Peter Doig at Michael Werner

Peter Doig’s new paintings reassert a consistent interest in distanced observation, whether using his naked eye or found images. Now working like a Caribbean flaneur in Trinidad, Doig’s new series leads the viewer through tropical tableaux of beaches, swimming pools, a cricket game and sea caves. Intense, hot colours seep through and down the canvas. Hazy heat permeates scenes of entertainment and sultry relaxation. These narratives resemble both the photographic souvenir and folkloristic invention.
Two paintings illustrate the scene of a solitary figure, languidly strolling in a towel on the far side of  a swimming pool, head bowed in private contemplation. At one end, a pairof feet are being propelled forward into the water by a dive from a board. Hard architectural edges jut horizontally into the frame’s foreground. ‘In Walking Figure by Pool’, distant Palm trees glow candy pink at the end of the day. ‘Cricket Painting’ sets up a game by the shore, as beached waves envelop the players. We see the white ball bowled mid-air against the orange sand below plump leaves resembling fruits. A small, setting sun moving behind a mountain doubles as the eye of a bird flying across the mouth of a cave, in which a rocking boat carries a dozing man in a pink hat through the water. Doig paints island life as a condition of sleepy hedonism, employing motifs reminiscent of Gauguin’s quest in Polynesia.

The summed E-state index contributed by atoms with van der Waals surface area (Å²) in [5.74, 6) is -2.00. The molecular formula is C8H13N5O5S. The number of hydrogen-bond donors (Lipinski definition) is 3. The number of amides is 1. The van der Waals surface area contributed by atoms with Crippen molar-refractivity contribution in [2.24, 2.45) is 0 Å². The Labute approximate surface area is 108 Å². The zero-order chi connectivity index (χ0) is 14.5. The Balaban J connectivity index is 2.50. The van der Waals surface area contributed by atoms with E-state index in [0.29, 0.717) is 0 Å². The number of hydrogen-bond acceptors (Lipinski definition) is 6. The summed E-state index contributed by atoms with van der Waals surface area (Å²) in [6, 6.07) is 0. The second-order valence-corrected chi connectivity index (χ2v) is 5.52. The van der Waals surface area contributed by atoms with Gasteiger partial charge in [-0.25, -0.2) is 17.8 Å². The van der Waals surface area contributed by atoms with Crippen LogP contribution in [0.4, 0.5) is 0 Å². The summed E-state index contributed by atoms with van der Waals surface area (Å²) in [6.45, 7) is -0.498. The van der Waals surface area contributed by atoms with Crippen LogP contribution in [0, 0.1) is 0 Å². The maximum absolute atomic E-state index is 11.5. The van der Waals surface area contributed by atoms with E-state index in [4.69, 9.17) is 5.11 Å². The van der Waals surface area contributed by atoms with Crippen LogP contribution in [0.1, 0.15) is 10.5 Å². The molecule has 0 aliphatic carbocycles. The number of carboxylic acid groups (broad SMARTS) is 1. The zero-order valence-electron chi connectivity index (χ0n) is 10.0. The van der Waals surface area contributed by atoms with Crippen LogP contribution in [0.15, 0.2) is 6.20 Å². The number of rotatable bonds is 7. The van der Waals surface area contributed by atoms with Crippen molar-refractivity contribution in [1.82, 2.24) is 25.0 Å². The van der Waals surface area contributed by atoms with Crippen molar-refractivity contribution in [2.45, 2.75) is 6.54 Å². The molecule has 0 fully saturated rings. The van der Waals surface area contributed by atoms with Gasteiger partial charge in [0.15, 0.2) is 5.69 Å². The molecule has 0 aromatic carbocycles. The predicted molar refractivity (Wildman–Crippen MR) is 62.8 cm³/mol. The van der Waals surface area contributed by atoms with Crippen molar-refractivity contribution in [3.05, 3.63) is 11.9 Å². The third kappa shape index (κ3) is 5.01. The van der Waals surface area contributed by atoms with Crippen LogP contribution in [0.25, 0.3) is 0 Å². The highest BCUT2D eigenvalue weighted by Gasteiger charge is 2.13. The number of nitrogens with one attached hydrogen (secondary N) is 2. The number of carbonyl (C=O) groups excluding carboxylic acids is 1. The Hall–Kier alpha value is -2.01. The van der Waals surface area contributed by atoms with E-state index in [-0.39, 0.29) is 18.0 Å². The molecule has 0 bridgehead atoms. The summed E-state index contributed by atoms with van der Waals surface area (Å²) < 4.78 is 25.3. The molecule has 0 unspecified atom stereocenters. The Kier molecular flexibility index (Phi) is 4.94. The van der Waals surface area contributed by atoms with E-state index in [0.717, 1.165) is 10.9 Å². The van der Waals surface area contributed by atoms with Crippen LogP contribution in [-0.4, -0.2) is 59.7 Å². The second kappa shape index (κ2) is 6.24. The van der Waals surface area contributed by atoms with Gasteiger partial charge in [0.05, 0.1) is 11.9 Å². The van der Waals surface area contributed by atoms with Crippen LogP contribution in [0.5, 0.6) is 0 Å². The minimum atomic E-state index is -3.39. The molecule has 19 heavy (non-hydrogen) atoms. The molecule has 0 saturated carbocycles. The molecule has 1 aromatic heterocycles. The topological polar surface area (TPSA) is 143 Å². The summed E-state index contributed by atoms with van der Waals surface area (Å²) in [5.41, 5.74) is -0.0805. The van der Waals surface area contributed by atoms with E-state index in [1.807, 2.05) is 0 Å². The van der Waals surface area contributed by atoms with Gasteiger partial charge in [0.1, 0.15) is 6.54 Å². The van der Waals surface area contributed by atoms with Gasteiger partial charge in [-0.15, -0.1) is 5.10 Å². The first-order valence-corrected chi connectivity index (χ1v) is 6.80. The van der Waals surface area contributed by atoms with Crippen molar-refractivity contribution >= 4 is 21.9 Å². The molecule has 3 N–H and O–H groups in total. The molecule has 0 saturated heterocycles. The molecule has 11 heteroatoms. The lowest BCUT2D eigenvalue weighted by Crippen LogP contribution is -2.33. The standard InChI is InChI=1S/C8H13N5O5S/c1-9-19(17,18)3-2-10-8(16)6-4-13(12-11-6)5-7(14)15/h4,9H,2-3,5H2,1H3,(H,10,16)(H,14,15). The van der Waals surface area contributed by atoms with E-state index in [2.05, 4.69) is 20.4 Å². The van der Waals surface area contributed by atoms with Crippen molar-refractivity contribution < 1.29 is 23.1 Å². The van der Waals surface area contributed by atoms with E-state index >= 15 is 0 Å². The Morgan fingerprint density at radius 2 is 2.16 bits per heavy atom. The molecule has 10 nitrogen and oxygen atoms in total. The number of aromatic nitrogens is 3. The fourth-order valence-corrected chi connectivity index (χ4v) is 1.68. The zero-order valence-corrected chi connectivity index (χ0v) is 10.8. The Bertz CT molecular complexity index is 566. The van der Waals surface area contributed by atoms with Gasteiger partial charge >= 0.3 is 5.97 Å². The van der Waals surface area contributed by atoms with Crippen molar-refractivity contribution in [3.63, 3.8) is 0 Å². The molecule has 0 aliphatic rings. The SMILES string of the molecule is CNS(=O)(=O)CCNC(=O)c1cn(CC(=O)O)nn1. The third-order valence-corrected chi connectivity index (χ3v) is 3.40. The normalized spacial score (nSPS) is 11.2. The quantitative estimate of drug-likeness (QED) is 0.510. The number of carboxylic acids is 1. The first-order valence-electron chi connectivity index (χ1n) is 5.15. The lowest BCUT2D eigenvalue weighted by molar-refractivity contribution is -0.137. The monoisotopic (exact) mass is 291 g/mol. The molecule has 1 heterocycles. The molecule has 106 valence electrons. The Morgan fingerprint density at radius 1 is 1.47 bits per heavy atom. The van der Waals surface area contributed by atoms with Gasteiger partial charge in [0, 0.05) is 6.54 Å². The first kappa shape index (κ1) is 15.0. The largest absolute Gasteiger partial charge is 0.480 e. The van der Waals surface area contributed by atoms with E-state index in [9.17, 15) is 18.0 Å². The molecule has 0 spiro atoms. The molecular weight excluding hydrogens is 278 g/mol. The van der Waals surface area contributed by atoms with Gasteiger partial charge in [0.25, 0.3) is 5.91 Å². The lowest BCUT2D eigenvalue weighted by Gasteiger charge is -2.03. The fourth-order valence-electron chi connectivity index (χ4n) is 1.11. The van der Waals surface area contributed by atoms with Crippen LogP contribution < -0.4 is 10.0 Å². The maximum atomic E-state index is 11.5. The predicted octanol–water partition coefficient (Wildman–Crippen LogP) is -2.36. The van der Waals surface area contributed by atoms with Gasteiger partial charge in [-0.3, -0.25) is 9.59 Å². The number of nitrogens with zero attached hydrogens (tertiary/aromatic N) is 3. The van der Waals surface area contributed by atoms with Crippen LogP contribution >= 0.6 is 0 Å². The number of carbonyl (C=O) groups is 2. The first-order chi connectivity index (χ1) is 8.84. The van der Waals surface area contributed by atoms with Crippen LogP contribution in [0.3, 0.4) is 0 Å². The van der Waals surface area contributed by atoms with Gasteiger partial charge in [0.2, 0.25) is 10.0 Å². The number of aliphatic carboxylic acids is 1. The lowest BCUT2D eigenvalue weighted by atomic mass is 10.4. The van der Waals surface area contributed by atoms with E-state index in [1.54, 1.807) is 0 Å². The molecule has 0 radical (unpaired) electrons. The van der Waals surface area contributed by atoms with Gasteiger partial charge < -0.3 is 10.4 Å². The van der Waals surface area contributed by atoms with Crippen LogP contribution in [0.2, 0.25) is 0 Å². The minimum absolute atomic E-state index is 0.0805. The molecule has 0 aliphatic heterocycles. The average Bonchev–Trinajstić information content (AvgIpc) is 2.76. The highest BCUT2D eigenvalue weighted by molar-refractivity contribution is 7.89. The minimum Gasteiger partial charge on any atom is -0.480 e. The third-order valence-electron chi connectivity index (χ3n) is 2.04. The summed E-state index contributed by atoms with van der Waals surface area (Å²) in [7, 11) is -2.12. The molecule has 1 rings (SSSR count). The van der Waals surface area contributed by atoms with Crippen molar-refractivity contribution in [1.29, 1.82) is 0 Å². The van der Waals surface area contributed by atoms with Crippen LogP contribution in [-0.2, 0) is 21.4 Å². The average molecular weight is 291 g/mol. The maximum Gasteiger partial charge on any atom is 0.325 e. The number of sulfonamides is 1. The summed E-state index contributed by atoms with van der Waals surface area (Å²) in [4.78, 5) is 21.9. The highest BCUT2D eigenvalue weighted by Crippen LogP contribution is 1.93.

One painting grounds this tropical reverie by returning the viewer at the end of the exhibition to Trinidad’s place at the crossroads of historic trade, the enforced dislocation of people and regional power struggles. ‘Painting For Wall Painters’ depicts a mural located outside a bar that illustrates the West Indies’ multiple histories through the flags of post-colonial Afro-Caribbean flags. They are unnamed and require identification, including that of the United States made more elusive with the stars and stripes removed. At the edge of this multi-cultural street art is the Lion of Juddah stamped on the wall, in itself a Rastafarian act of appropriation, demonstrating the pervasive hybridity of the West Indian street.
Doig’s paintings are irresistibly seductive, but for all his undeniable, aesthetic achievement, what permeates the imagination is that gap in the work between sight and comprehension, these uncanny encounters that seem to be evaporating in the humidity before our eyes.


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